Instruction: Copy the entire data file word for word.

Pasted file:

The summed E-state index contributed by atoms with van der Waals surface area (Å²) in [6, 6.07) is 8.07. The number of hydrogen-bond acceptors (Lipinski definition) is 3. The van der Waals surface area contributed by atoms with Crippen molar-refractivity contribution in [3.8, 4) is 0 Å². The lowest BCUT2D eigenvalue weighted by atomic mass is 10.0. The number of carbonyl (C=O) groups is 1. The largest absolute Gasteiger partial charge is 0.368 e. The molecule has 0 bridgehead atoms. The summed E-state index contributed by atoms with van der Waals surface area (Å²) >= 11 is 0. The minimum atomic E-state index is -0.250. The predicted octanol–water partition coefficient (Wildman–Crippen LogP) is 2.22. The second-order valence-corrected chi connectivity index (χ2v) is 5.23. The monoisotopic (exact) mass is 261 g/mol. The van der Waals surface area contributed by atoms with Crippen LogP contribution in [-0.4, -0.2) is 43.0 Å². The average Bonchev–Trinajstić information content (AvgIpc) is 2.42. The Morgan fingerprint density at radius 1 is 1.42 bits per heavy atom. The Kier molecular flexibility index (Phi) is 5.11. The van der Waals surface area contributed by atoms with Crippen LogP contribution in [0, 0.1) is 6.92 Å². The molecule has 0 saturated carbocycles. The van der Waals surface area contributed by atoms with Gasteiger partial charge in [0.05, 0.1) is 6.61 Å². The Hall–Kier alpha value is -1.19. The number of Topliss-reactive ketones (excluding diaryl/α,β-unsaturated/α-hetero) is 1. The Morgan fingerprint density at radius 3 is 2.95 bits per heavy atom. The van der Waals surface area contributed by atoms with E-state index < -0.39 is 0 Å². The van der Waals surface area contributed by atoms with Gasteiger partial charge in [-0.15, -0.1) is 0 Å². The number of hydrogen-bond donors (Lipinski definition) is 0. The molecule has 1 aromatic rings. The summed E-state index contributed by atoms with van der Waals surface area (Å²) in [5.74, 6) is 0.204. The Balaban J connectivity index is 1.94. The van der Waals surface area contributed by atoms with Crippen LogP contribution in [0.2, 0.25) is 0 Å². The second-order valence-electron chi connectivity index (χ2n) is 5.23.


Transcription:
The summed E-state index contributed by atoms with van der Waals surface area (Å²) in [6, 6.07) is 8.07. The number of hydrogen-bond acceptors (Lipinski definition) is 3. The van der Waals surface area contributed by atoms with Crippen molar-refractivity contribution in [3.8, 4) is 0 Å². The lowest BCUT2D eigenvalue weighted by atomic mass is 10.0. The number of carbonyl (C=O) groups is 1. The largest absolute Gasteiger partial charge is 0.368 e. The molecule has 0 bridgehead atoms. The summed E-state index contributed by atoms with van der Waals surface area (Å²) >= 11 is 0. The minimum atomic E-state index is -0.250. The predicted octanol–water partition coefficient (Wildman–Crippen LogP) is 2.22. The second-order valence-corrected chi connectivity index (χ2v) is 5.23. The monoisotopic (exact) mass is 261 g/mol. The van der Waals surface area contributed by atoms with Crippen LogP contribution in [-0.4, -0.2) is 43.0 Å². The average Bonchev–Trinajstić information content (AvgIpc) is 2.42. The Morgan fingerprint density at radius 1 is 1.42 bits per heavy atom. The Kier molecular flexibility index (Phi) is 5.11. The van der Waals surface area contributed by atoms with Crippen LogP contribution in [0, 0.1) is 6.92 Å². The molecule has 0 saturated carbocycles. The van der Waals surface area contributed by atoms with Gasteiger partial charge in [0.05, 0.1) is 6.61 Å². The Hall–Kier alpha value is -1.19. The number of Topliss-reactive ketones (excluding diaryl/α,β-unsaturated/α-hetero) is 1. The Morgan fingerprint density at radius 3 is 2.95 bits per heavy atom. The van der Waals surface area contributed by atoms with E-state index < -0.39 is 0 Å². The van der Waals surface area contributed by atoms with Gasteiger partial charge in [-0.15, -0.1) is 0 Å². The number of hydrogen-bond donors (Lipinski definition) is 0. The molecule has 1 aromatic rings. The summed E-state index contributed by atoms with van der Waals surface area (Å²) in [5.74, 6) is 0.204. The Balaban J connectivity index is 1.94. The van der Waals surface area contributed by atoms with Crippen LogP contribution in [0.2, 0.25) is 0 Å². The second-order valence-electron chi connectivity index (χ2n) is 5.23.